Some basic facts: This game has scandal written all over it. Many are arguing that the Chargers (the blue team) shouldn’t be in the playoffs because a penalty allowed them to keep playing a must-win game last week when it should have ended in a loss and eventually win. The League’s front office publicly admitted the mistake. No corrections were made. The Bengals (the orange team) were not a traditional playoff team until recent years, but have made the playoffs three years in a row for the first time in history.

Key Vocabulary

Pittsburgh Steelers: If you know fans of this team, send your condolences to them. Technically, they should be playing this game. To make them feel better, express to them that “Evil Mike Tomlin” is still one of the funnier fake Twitter accounts and that the way they ended this season has the future looking good.

Andy Dalton: The ginger menace of the NFL, and the Bengals quarterback. People like him in Cincy, but he needs to win playoff games to be considered one of the true top quarterbacks in the league.

Ryan Matthews: The running back for San Diego, he did not practice with the team on Wednesday. This is scary for Charger fans because he led a nice run game to compliment quarterback Phillip Rivers’s passing attack.

Key commentary to make yourself seem knowledgable: “Matthews doesn’t look like that ankle is bothering him too much. If he can be effective, it should open up play-action.”

*For use only if Matthews is indeed playing. Google the answer in the bathroom if you need to.

Sunday, 4:40 PM (ET) San Francisco 49ers at Green Bay Packers

Some basic facts: San Francisco (the red team) has owned the Packers (the green team) in the last three meetings between the two, including the playoff game that eliminated Green Bay last season. The Packers have found a way into the playoffs after their quarterback was injured for 7 weeks and the team was considered done for the season. This game is going to be very cold, with wind chills and possible actual temperatures below 0. The Packers’ record doesn’t show it, but the return of their quarterback and star wide receiver last week have them as dangerous of an offense as can be, though the defense is still widely questioned. The 49ers have a “punch you in the mouth” style defense that pits this game as a “power vs finesse” matchup.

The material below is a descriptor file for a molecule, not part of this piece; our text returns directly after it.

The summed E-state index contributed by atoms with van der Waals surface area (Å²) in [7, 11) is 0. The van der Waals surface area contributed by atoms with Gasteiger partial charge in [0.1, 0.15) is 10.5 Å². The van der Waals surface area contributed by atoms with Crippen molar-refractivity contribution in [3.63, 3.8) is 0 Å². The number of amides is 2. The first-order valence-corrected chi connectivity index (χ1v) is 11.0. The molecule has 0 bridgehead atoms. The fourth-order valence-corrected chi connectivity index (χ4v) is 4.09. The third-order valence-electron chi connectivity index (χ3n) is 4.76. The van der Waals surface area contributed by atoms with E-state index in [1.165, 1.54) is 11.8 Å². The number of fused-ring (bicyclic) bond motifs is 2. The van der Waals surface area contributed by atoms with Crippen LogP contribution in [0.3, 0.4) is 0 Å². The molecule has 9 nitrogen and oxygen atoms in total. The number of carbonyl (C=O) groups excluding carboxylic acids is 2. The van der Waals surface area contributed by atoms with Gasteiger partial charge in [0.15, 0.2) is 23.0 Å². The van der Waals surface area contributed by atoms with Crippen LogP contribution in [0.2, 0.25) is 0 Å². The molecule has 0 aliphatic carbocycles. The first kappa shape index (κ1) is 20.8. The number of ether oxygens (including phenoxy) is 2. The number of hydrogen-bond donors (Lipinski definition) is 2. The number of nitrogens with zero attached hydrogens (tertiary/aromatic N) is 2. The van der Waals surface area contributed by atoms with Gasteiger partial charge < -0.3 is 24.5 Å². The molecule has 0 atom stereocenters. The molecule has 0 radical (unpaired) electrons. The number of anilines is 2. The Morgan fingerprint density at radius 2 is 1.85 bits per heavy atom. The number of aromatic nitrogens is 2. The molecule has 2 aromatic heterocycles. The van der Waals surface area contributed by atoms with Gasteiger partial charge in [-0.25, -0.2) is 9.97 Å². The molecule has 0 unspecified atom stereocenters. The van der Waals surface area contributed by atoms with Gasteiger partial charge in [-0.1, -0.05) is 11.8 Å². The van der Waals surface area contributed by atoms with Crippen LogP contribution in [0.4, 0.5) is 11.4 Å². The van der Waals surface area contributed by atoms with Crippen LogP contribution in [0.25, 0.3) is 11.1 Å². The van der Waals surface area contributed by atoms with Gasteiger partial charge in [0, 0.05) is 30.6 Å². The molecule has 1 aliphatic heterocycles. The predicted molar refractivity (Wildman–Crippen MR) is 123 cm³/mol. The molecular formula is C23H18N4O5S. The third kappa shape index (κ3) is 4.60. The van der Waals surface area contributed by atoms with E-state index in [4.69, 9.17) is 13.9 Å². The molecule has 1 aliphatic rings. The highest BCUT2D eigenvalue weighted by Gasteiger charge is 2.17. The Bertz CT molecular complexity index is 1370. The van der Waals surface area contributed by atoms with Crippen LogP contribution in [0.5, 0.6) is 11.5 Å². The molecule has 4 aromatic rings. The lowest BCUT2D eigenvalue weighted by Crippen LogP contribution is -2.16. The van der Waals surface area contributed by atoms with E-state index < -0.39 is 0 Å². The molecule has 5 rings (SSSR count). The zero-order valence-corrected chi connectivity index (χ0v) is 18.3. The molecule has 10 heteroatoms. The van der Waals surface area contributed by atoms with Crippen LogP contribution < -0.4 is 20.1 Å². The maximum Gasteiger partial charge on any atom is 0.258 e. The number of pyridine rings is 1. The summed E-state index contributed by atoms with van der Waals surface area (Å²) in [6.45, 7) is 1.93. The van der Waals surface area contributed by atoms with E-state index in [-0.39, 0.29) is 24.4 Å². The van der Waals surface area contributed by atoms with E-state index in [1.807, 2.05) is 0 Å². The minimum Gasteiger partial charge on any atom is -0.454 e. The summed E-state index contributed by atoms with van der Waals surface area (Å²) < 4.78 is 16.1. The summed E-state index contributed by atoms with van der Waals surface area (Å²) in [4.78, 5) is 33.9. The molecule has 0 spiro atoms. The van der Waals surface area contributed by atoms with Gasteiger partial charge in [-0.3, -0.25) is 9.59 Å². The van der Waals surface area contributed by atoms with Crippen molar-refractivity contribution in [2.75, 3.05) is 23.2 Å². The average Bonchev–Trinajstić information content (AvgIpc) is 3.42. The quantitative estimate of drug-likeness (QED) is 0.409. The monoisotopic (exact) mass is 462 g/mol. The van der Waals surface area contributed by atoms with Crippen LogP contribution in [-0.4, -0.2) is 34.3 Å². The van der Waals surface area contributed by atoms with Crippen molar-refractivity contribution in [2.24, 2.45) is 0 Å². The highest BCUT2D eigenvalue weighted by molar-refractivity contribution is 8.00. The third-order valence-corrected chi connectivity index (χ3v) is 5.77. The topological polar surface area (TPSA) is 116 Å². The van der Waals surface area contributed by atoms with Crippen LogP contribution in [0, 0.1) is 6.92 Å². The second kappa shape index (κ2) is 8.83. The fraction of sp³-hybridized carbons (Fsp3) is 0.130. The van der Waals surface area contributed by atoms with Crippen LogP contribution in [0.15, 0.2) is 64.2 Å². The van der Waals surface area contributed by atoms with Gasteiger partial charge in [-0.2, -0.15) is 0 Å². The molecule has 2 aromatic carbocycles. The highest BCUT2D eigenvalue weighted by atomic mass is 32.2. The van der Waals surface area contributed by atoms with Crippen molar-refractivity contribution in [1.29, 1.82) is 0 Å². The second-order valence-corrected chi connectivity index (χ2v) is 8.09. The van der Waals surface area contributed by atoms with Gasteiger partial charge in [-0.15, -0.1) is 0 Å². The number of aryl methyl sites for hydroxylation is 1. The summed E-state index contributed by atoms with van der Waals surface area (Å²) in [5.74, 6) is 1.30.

Key Vocabulary

Aaron Rodgers: In the past two months, the guy watched his 5-2 team self destruct without him after he broke his collarbone. He then came back in the final game of the regular season to beat the same team that broke his bone and clinch an unlikely playoff appearance. You may recognize him from a myriad of State Farm commercials and cries of “Discount Double-check.”

Kaepernicking: This is the process of kissing your bicep after scoring a touchdown, made famous by one Colin Kaepernick, the quarterback of the 49ers, in their thrashing of the Packers in last season’s playoff game. If your rooting interests are vested in them, kiss your biceps when San Francisco scores.

Cheeseheads: These are plastic triangles of cheese that Packers fans wear on their heads. It is also not uncommon to refer to Packers fans as “cheeseheads.” The fad has spread and now Wisconsinites are found wearing plastic cheese clothing in many ways, including cowboy hats, sombreros, and bras.

Key commentary to make yourself seem knowledgable: “Joe Buck and Troy Aikman are talking about cheeseheads again… I bet they do that every year.” Thought Catalog Logo Mark